Social Proof – Jesse Grillo
Social Proof
Potential customers do what potential customers like them—and potential customers they like-do.

Sometimes your potential customer will feel pressure to conform, or feel they're missing out. Other times your potential customer will be looking for help to make a choice. What they see others doing can be very influential.


When potential customers are uncertain, they will look at what potential customers similar to them have done, and do the same.


When uncertain, it seems like a smart move to make the same choices those other potential customers made. Since making the wrong choice could potentially be harmful, potential customers will take a "safety in numbers" approach.


Ways to use social proof in your marketing…


Show potential customers that many other customers have already done what you're asking them to do.


It’s a mistake to indicate that many potential customers still do the thing you don't want them to do. Rather than prompting potential customers to take different action, this will reinforce their current behavior.


Feature a customer testimonial, and make sure the testimonial giver is similar to the testimonial reader (example: they live in the same general area or work in the same industry).


For a testimonial to be most effective, choose one in which the customer admits some earlier hesitation or skepticism before revealing your product was a great choice.


Highlights potential customers who aren't similar to your target, but rather who are potential customers your potential customer likes and admires.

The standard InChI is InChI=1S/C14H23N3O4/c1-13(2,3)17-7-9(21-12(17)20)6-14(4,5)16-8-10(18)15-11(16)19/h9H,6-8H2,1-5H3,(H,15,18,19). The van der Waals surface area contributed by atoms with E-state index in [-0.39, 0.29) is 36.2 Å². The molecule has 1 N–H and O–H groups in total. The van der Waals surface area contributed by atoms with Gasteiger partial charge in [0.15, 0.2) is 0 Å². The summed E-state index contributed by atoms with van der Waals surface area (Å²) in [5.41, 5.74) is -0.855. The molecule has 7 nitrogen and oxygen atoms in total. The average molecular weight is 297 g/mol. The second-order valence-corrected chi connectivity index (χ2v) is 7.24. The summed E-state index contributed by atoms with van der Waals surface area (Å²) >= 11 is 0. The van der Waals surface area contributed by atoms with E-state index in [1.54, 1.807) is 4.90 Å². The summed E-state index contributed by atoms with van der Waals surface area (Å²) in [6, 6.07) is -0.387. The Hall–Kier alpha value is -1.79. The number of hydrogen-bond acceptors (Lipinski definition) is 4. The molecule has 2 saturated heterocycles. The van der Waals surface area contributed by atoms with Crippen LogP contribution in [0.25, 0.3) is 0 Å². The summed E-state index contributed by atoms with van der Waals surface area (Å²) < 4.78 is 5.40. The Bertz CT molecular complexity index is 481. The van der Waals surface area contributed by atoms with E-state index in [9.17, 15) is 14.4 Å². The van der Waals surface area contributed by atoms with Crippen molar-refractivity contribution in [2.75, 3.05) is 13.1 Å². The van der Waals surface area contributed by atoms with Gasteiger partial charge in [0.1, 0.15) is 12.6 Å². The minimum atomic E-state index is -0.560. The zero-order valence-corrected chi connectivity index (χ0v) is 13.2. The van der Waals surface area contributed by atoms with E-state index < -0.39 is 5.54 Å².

Highlight positive ratings, and keep in mind that a potential customer is often more likely to purchase a product with an average star rating between 4.2 and 4.5 than one with a 5-star rating. The thinking is the less than perfect rating is more believable.


Tell potential customers that customers like them also purchased certain other items.


Flag the number of a product sold, the number of potential customers currently looking at it online, or the percentage sold out.


Choose reassuring modifiers such as often, typically, usually, generally, and common.


Market to affinity groups.
Encourage referrals from your customers.


Provide case studies and a list of satisfied customers.


Highlight the number of users, subscribers, retweets, views, likes, followers, downloads, etc. you have.


Use descriptions such as: popular choice, fastest-growing, most requested, best-selling, previously sold out, expected to sell out, and back in stock.


In B2B, show client logos and logos of professional associations you're associated with, as well as a list of industries and customer titles you serve.


When appropriate, mention the number of years you've been in business or how much your company has expanded since starting.


Use language such as: most potential customers, many potential customers and potential customers like you.

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